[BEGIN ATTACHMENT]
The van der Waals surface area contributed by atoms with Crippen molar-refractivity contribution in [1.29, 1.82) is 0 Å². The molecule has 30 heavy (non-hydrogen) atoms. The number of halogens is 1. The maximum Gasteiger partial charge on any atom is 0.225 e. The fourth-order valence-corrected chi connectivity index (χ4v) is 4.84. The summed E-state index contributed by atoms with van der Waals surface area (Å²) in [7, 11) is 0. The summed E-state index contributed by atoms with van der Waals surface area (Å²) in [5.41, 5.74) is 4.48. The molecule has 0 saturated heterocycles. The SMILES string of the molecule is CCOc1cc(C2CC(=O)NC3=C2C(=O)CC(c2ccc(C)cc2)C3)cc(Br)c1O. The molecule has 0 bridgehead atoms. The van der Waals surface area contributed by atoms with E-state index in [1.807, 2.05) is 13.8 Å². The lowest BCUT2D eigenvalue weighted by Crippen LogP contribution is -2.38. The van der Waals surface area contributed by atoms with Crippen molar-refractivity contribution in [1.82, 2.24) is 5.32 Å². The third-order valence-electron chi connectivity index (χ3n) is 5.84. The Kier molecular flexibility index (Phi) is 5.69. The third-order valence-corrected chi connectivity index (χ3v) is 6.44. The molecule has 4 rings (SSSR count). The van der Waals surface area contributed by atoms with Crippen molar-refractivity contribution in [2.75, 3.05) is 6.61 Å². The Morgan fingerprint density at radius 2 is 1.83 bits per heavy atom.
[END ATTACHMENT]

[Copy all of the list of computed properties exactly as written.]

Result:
The van der Waals surface area contributed by atoms with Crippen molar-refractivity contribution in [1.29, 1.82) is 0 Å². The molecule has 30 heavy (non-hydrogen) atoms. The number of halogens is 1. The maximum Gasteiger partial charge on any atom is 0.225 e. The fourth-order valence-corrected chi connectivity index (χ4v) is 4.84. The summed E-state index contributed by atoms with van der Waals surface area (Å²) in [7, 11) is 0. The summed E-state index contributed by atoms with van der Waals surface area (Å²) in [5.41, 5.74) is 4.48. The molecule has 0 saturated heterocycles. The SMILES string of the molecule is CCOc1cc(C2CC(=O)NC3=C2C(=O)CC(c2ccc(C)cc2)C3)cc(Br)c1O. The molecule has 0 bridgehead atoms. The van der Waals surface area contributed by atoms with E-state index in [1.807, 2.05) is 13.8 Å². The lowest BCUT2D eigenvalue weighted by Crippen LogP contribution is -2.38. The van der Waals surface area contributed by atoms with Crippen molar-refractivity contribution in [1.82, 2.24) is 5.32 Å². The third-order valence-electron chi connectivity index (χ3n) is 5.84. The Kier molecular flexibility index (Phi) is 5.69. The third-order valence-corrected chi connectivity index (χ3v) is 6.44. The molecule has 4 rings (SSSR count). The van der Waals surface area contributed by atoms with Crippen molar-refractivity contribution in [2.75, 3.05) is 6.61 Å². The Morgan fingerprint density at radius 2 is 1.83 bits per heavy atom.